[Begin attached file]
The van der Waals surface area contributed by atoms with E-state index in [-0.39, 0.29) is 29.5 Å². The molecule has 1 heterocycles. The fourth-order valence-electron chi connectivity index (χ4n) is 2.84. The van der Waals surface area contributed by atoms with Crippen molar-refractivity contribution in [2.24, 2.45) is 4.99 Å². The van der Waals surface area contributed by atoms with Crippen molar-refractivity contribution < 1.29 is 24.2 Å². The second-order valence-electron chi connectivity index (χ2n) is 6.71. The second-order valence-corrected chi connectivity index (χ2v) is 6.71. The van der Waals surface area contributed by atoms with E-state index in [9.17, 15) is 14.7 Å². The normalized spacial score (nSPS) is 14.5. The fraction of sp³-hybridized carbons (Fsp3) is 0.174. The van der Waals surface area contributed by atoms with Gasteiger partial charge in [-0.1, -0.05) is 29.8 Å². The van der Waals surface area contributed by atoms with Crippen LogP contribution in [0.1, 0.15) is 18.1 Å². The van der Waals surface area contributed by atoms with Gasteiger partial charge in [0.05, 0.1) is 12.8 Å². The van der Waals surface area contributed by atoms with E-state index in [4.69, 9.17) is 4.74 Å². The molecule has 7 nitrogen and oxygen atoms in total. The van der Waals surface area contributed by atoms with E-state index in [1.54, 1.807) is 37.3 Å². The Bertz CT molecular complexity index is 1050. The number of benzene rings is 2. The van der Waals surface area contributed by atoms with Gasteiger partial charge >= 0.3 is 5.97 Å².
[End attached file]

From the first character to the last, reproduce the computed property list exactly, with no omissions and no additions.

The van der Waals surface area contributed by atoms with E-state index in [-0.39, 0.29) is 29.5 Å². The molecule has 1 heterocycles. The fourth-order valence-electron chi connectivity index (χ4n) is 2.84. The van der Waals surface area contributed by atoms with Crippen molar-refractivity contribution in [2.24, 2.45) is 4.99 Å². The van der Waals surface area contributed by atoms with Crippen molar-refractivity contribution < 1.29 is 24.2 Å². The second-order valence-electron chi connectivity index (χ2n) is 6.71. The second-order valence-corrected chi connectivity index (χ2v) is 6.71. The van der Waals surface area contributed by atoms with E-state index in [9.17, 15) is 14.7 Å². The normalized spacial score (nSPS) is 14.5. The fraction of sp³-hybridized carbons (Fsp3) is 0.174. The van der Waals surface area contributed by atoms with Gasteiger partial charge in [-0.1, -0.05) is 29.8 Å². The van der Waals surface area contributed by atoms with Crippen LogP contribution in [0.1, 0.15) is 18.1 Å². The van der Waals surface area contributed by atoms with Gasteiger partial charge in [0.05, 0.1) is 12.8 Å². The van der Waals surface area contributed by atoms with E-state index in [4.69, 9.17) is 4.74 Å². The molecule has 7 nitrogen and oxygen atoms in total. The van der Waals surface area contributed by atoms with E-state index in [1.54, 1.807) is 37.3 Å². The Bertz CT molecular complexity index is 1050. The number of benzene rings is 2. The van der Waals surface area contributed by atoms with Gasteiger partial charge >= 0.3 is 5.97 Å².